2 | Spring 2004
The Questioning of the Author Function in City
of Glass and The Lizard's Tail
unfolds like a game [...] that invariably goes beyond its own
rules and transgresses its limits" (Foucault 102). In the postmodern
novel, as in the cases of Paul Auster's City of Glass and
Luisa Valenzuela's The Lizard's Tail, the participant is
the author against him/herself. The author plays a kind of literary
solitaire, if you will. These two authors not only go "beyond
[writing's] own rules and [transgress] its limits," they
go as far as to kill the author in the process of their game playing...
Unsettling Fixity and Fantasy:
Hughes, Carl Van Vechten, and The Weary Blues
was the relationship between white patronage and black cultural
production during the Harlem Renaissance? Did relationships between
white benefactors and black artists compromise and/or distort
"black" art? Or, more to the point here, how did the interaction
between white patron Carl Van Vechten and poet Langston Hughes
affect Hughes's work, specifically his first collection of poetry,
The Weary Blues? Full
Bearing Witness to Trauma in Eden Robinson's Monkey Beach
& Kerri Sakamoto's The Electrical Field
individual and cultural recovery [from trauma] is to be possible,"
writes Susan Brison, "survivors' testimonies must be heard" (27).
In Eden Robinson's Monkey Beach, for example, each of the
characters is trying on some level to cope with the ongoing effects
of the colonization and near-destruction of the First Nations
peoples in Canada. Similarly, the characters in Kerri Sakamoto's
The Electrical Field grapple with the internment of Japanese
Canadians during the Second World War. These traumatic events
are a part of the history of the Canadian nation, were sanctioned
by the Canadian state, and yet are routinely made invisible, erased
in an attempt to (re)present a mythical Canada in which such traumas
are insignificant, justifiable, or outright
Longing in The Shadow
Theodor Adorno against the grain, I suggest that the melancholic
sensibility he identifies resonates with recent struggles to articulate
emergent configurations of subjectivity in post-colonial studies.
Such a sense of yearning fuels continued attempts to locate new
forms of collective identification that seek to transcend the
exclusivity of nationalism, while nevertheless enabling a sense
of social solidarity. This messianic hope for political reconfigurations
of identity haunts Amitav Ghosh's novel The Shadow Lines...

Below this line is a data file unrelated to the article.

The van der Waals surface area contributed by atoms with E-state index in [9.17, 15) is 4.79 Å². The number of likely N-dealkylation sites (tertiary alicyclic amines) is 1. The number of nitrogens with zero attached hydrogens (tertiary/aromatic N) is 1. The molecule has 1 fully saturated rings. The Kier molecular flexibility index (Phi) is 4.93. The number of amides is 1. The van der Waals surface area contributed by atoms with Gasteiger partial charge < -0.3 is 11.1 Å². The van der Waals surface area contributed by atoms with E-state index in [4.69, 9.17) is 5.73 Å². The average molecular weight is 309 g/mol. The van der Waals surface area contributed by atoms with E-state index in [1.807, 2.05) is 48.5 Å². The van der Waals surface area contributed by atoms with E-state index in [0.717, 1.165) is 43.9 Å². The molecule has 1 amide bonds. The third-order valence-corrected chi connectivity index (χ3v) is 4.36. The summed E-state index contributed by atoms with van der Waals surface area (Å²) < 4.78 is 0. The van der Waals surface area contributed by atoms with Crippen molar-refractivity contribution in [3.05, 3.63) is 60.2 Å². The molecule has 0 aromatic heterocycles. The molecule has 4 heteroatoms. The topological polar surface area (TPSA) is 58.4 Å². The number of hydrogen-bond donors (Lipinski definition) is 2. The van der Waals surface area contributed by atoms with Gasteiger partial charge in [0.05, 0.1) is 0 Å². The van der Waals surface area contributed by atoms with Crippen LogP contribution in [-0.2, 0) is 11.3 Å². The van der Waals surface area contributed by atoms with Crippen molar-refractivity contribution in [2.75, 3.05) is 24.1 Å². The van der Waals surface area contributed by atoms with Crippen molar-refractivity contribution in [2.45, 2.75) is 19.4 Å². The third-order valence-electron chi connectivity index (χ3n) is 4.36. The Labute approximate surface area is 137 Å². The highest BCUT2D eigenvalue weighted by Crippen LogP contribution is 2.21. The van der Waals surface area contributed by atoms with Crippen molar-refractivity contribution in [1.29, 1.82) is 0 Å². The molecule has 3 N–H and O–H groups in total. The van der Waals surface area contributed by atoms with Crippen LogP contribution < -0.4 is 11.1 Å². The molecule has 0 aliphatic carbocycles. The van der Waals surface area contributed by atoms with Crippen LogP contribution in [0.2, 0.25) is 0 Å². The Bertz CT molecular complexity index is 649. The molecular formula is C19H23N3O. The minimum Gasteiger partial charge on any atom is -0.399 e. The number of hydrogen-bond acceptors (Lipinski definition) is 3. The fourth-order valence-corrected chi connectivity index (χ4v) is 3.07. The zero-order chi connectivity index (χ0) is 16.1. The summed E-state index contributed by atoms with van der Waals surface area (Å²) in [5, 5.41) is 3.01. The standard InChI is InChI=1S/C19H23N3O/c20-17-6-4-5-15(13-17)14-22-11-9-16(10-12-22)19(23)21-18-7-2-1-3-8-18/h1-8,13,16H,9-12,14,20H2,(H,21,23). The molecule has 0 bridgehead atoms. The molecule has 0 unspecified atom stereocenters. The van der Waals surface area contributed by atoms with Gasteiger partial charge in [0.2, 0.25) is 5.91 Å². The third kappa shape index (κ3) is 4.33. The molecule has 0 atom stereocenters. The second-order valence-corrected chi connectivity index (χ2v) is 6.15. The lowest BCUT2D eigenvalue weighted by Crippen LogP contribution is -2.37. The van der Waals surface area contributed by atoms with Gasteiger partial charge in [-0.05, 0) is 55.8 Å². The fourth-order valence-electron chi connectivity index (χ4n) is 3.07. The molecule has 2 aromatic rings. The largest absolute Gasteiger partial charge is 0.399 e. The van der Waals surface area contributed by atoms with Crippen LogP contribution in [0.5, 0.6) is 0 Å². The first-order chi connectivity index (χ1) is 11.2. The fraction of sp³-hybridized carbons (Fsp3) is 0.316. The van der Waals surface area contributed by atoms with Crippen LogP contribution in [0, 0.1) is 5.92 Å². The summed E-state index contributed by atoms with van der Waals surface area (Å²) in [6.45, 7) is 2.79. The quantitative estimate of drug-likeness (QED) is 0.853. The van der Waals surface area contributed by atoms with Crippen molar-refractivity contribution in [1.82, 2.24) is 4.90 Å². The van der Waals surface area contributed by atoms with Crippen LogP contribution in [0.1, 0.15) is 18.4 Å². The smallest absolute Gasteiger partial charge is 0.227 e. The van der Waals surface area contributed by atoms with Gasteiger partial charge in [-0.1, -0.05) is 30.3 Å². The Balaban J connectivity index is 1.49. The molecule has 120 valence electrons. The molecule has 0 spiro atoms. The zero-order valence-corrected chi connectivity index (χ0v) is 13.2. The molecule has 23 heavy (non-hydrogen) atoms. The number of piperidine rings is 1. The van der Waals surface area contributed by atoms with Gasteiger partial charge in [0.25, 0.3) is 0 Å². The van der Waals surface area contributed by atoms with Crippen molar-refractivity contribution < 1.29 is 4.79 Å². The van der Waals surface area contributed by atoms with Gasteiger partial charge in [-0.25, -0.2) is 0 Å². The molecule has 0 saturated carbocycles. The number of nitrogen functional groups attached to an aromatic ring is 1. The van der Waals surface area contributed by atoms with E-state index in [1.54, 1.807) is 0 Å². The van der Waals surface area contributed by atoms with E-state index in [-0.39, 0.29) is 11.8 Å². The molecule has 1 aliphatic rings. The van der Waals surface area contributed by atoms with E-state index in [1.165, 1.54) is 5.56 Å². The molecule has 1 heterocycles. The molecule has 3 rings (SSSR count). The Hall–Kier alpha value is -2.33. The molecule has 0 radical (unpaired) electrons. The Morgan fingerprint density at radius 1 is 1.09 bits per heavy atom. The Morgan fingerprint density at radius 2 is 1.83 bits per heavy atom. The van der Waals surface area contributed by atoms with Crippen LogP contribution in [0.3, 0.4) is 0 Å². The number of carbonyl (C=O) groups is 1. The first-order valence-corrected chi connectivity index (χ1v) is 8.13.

There's Two Heroines in One Kitchen:
Lesbianism and Me(h)tafilmic Discourse in Deepa Mehta's Fire
Deepa Mehta uses this relatively simple plot to express her views
on marriage as an oppressive structure of Indian society. However,
the underlying message of this film is what makes it truly subversive
of oppressive structures: Mehta proposes lesbianism and relationships
between women as active choices that offer a safe alternative
to the deep disappointment caused by marriage. She uses metafilmic
discourse in order to emphasize the discrepancy between the highly
romanticized image of heterosexual love (always validated by marriage)
that mainstream Hindi movies are selling to women...
of Norwich and the Integration of Divine Parenthood
fourteenth-century mystic Julian of Norwich wrote her Revelations
of Divine Love or The Book of Shewings in order to understand
a series of fifteen visions she received in May 1371. Her text
explores the ways in which the spirit is revealed (and hidden)
by the flesh as well as the relationship and unification of the
body and soul. Rather than discuss this theological problem in
the traditional theological terms of body and soul, however, Julian
of Norwich chooses to use the metaphors of Father and Mother to
address the Christian's search for spiritual communion...
Mother's Burial, the Daughter's Burden:
Disintegrated and Dismembered Bodies in Faulkner's As I Lay
Dying and Wright's Native Son
paper re-reads the subversive and transgressive bodily manifestations
of the "woman as body of the woman" (Wright, Outsider 393) and
argues that the corpse -- "the utmost of abjection" (Kristeva
4), "the grotesque body" (Bakhtin 316) -- becomes the only signifier
of the female body and voice, both black and white. By discussing
the works of two male American writers, William Faulkner's As
I Lay Dying and Richard Wright's Native Son, I inquire why the
writing of the woman's body becomes possible after that body has
entered the realm of abjection and has become a meaningful corpse...
of Boris Slutsky's "Key"
My comrades didn't love their wives.
Girls with supple hands pleased them,
you find yourself reflected,
a rock... Full
of Jaime Gil de Biedma's "El juego de hacer versos"
Art is a different
Thing. The result
Of much calling
And some work....